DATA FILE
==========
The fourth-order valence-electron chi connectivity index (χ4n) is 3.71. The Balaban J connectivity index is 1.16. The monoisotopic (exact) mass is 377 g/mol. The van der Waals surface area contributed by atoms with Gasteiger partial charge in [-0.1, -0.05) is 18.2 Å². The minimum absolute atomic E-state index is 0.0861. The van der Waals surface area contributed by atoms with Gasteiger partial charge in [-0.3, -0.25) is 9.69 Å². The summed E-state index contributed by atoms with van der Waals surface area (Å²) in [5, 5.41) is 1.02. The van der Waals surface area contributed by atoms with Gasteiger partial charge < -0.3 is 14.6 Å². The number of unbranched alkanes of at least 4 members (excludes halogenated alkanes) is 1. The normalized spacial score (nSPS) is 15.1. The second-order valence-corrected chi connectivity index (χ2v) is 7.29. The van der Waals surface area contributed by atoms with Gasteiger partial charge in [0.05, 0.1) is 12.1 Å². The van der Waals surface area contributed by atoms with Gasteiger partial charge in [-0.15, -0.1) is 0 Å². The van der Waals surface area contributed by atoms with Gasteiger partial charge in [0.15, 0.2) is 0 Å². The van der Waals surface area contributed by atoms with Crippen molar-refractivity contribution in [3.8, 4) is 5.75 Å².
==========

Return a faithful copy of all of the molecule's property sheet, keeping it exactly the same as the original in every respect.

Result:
The fourth-order valence-electron chi connectivity index (χ4n) is 3.71. The Balaban J connectivity index is 1.16. The monoisotopic (exact) mass is 377 g/mol. The van der Waals surface area contributed by atoms with Gasteiger partial charge in [-0.1, -0.05) is 18.2 Å². The minimum absolute atomic E-state index is 0.0861. The van der Waals surface area contributed by atoms with Gasteiger partial charge in [-0.3, -0.25) is 9.69 Å². The summed E-state index contributed by atoms with van der Waals surface area (Å²) in [5, 5.41) is 1.02. The van der Waals surface area contributed by atoms with Gasteiger partial charge < -0.3 is 14.6 Å². The number of unbranched alkanes of at least 4 members (excludes halogenated alkanes) is 1. The normalized spacial score (nSPS) is 15.1. The second-order valence-corrected chi connectivity index (χ2v) is 7.29. The van der Waals surface area contributed by atoms with Gasteiger partial charge in [0.05, 0.1) is 12.1 Å². The van der Waals surface area contributed by atoms with Gasteiger partial charge in [-0.15, -0.1) is 0 Å². The van der Waals surface area contributed by atoms with Gasteiger partial charge in [0.15, 0.2) is 0 Å². The van der Waals surface area contributed by atoms with Crippen molar-refractivity contribution in [3.8, 4) is 5.75 Å².